Program Notes 38

Damn it, Lionel, this would've been the perfect time. Why didn't you go on national television and hype it? Oh, that's right, you did. But America didn't listen, did it, Mr. Goldbart? America refuses to adopt your new calendar, the one that would equal out the number of days in each month, organize time-measured life, the one you described so eloquently when you appeared on that Jeopardy! tournament a month -- a 31-day-month -- ago. Another year of chaos.

A clique is forming around local bands including I Don't Know, Basketcase, and the Baboons, whose Blowfish says a movement is developing, and that all movements must have a name, so this one is the Bowel Movement. Join in January 16 at Rosebuds, when all three groups perform. Updates here.

The great Fleet Starbuck Blues Band jams tomorrow (Thursday) and January 20 at Mickey's on South Beach.

Going to Screw? Every Tuesday night Young William the Strange (who I think is Billy McKelvy of Young Turk fame) presents the club Screw in the old Washington Square space. Porno on the teevy sets, dancers nude -- "uh, well, not nude," says Young William -- and all the other elements of a rock-dance bar. Live bands will also be featured. Bil -- um, Young William -- says the venture will help the local music scene, and when he says that, he means it. I know. Time and actions have proven it. Updates will follow.

Time again for Lee Zimmerman's The Business of Music adult-education course at Palmetto High School (7460 SW 118th St.). Each Tuesday evening, beginning January 11, he'll explain how this crazy industry works (and, I would imagine, how it doesn't work). Call 235-1360.

Zen Dog's geared up for January, with shows next Tuesday (at East 50th Rock and Roll Cafe), January 18 (Rock Solid), and January 22 (Malone's).

Great show tomorrow (Thursday) at Stephen Talkhouse -- Second Son and Johnny Tonite.

They've shifted to that Dead-groove-jam sound in some of their new material, which makes the mighty Roadside Banditos all the more attractive as a live band. The new cassette, Rock N Roll Trenches, is rich and slick and fun and trippy and all like that. The New Jersey band is tearing through the area, with shows Friday at Shuckers, Saturday at Tobacco Road, and Sunday at the Talkhouse.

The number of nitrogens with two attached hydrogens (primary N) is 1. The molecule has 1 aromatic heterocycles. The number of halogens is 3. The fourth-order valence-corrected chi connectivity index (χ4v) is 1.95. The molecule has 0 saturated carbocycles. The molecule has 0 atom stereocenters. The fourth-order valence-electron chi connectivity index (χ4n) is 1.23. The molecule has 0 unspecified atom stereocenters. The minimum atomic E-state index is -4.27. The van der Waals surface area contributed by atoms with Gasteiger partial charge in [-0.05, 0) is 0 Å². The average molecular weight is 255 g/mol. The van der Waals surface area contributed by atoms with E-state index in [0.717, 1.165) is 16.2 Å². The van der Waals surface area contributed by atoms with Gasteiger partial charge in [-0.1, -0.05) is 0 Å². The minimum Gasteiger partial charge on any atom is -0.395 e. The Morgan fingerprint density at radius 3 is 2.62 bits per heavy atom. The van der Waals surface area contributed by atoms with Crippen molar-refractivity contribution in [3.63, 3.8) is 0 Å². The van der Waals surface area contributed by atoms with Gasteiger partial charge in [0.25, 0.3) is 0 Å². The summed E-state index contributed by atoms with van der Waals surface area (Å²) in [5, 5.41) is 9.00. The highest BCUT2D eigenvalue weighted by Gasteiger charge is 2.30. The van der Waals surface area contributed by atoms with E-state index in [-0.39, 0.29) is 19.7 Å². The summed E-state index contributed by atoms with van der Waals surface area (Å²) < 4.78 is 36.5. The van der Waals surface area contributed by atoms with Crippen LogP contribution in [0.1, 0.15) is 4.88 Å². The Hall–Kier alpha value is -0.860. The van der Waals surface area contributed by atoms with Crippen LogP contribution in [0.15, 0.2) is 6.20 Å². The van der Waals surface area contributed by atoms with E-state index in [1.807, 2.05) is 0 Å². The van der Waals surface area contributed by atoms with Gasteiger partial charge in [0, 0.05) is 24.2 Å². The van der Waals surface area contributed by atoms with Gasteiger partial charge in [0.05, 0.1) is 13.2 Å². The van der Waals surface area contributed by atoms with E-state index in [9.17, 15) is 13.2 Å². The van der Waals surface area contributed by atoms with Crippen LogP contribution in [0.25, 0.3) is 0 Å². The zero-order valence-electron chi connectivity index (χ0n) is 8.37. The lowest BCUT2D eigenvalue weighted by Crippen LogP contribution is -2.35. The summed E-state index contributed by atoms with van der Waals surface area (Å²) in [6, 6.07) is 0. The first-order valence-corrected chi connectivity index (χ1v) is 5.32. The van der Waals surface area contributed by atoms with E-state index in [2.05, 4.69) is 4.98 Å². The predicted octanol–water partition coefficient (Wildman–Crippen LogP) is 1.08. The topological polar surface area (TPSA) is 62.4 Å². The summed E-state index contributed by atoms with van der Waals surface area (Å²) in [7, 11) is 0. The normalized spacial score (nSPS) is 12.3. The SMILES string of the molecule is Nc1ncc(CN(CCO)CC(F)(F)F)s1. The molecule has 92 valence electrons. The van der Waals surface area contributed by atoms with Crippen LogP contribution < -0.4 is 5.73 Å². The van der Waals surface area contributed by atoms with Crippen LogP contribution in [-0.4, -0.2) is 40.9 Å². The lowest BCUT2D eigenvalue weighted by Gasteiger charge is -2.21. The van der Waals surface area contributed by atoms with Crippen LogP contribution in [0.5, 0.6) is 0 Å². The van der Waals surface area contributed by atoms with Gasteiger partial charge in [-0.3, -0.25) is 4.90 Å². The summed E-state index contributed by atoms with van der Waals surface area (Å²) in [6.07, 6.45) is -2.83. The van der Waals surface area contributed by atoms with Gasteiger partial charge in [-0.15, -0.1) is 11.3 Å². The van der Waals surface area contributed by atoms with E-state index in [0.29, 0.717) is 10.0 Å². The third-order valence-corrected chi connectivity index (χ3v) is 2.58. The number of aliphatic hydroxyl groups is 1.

Pretty weird, what with the MoJazz Cafe emerging as South Florida's premier jazz club, that Motown has named its new jazz label MoJAZZ.

Butthorn of the week: The music biz and the way time works. Many years ago a bass player with Stevie Ray Vaughan's Double Trouble worked on an album that wasn't released. Stevie went on to spend his career with other lineups, this bass player wound up a bartender. For obvious biz reasons, the album has now been released. The poor bartender has fought and fought for more royalty money. That's the short version of a complex morality play to keep in mind while pondering what all this means: Marilyn Manson built itself into a national act, recorded an album, and then, on the cusp of the big blitz, dumped bassist Gidget Gein. Meanwhile, Jeordie White is out of Amboog-a-lard, a band that also recently completed an album, -- New Hope. Bob Franquiz is returning to the Amboogie bass spot. There's been some rancor over the reason for White's departure. White has replaced Gein in Marilyn Manson, taking the stage name Twiggy Ramirez.

The media circus: The Miami Harold? More than once recently -- and I'm not the only one who notices, people point these things out to me, although, representative perhaps of their humility, not anyone connected to Natural Causes -- the daily paper has misspelled the name of the Causes's Arlan Feiles. It's Arlan. A-R-L-A-N. Arlan.

Pet corner: Riff West, who played bass with Molly Hatchet and Foghat, is putting together a CD featuring various artists to raise money for animal foundations. Riff expects the project to feature a mix of covers and originals performed by Pat Travers, k.d. lang, Bad Company, and others. Updates here.

KEEP MIAMI NEW TIMES FREE... Since we started Miami New Times, it has been defined as the free, independent voice of Miami, and we'd like to keep it that way. With local media under siege, it's more important than ever for us to rally support behind funding our local journalism. You can help by participating in our "I Support" program, allowing us to keep offering readers access to our incisive coverage of local news, food and culture with no paywalls.
Greg Baker